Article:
CE Kron
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I have decided to revamp and simplify my product line. For the last eight years CE Kron & Co. has made two models of bagpipe: the Heritage (a copy of Jim McGillivray’s set of old Henderson pipes,) and the “Standard”, which is the pipe the Company has always made. To reduce the cost and complications of maintaining inventory for these two styles of bore the Company will now make only the Standard, with a few modifications. I have used some of the elements of the Heritage to beef up the sound of the bass drone, and to strengthen the pipe overall. These modifications do not effect the ease of setup and the efficiency of the old Standard model.

I have also simplified the range of styles. The Company now offers this pipe in the models noted on the bagpipe gallery page.

The new pipe also looks a bit different, more like older Edinburgh style pipes. It has a slimmer profile, except on the tuning pins, which are beefier.

I have arranged it so that I have as much control as possible over my product. All the parts on my three basic sets are made in my shop. This gives me complete control over my product; I am not dependant on suppliers who have less knowledge and/or lower standards of craftsmanship than I do. Most parts makers (e.g. silversmiths) are not bagpipe makers, so they don’t have knowledge of the finer points of fitting the pieces to the pipe. Most if not all other bagpipe makers buy in at least some of the parts for their pipes, especially the metal parts.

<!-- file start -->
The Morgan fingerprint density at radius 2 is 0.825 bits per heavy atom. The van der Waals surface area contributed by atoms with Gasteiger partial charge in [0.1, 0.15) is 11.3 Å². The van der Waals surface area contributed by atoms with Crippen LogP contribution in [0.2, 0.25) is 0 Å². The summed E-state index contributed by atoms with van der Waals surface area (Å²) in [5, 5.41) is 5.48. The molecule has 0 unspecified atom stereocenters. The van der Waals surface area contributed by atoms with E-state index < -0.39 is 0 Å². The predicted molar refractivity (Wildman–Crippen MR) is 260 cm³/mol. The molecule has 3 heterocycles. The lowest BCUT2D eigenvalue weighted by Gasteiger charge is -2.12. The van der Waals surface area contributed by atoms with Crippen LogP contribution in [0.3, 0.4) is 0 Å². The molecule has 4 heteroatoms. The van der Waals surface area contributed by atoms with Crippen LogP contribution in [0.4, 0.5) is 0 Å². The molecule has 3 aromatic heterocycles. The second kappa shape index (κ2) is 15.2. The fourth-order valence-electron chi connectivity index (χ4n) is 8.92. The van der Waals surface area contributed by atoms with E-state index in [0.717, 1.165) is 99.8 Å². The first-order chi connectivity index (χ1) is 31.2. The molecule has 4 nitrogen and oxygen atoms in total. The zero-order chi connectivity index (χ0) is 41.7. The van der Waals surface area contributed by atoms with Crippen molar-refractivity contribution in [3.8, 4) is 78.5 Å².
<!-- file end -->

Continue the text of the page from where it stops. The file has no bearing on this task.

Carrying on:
The most profound improvement in the drones comes from my pioneering use of threads to fit metal parts. Prior to this idea almost all, if not all, metal ferrules and ring caps were drifted on, i.e. glued and hammered into place. My method of treating the metal parts the way most of the best makers treated ivory and art. ivory in the past, makes for much more time in the making, but increases enormously the quality of and control over the end product. Costwise, not only do I have to spend more time in fitment, but I have to spend the time making the metal parts as well. Cost and quality both go up. Because threading is so time consuming I decided to forgo base metals, and use only silver. In 1999 the price of silver was low enough that the cost difference between nickel and sterling was small, once the labor cost of threading was added. The price of silver has tripled since then, so my costs have risen as well. Because sterling silver is a very soft metal it is difficult to cut cleanly. My experience in cutting difficult-to-machine metals allows me to thread silver cleanly.

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Listen to Jim McGillivray play our traditionally crafted pipes.
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Charley Kron, master pipe maker and Principal of C.E. Kron & Co. talks about the business of pipe making and the growing demand for quality drones and chanters in the US.
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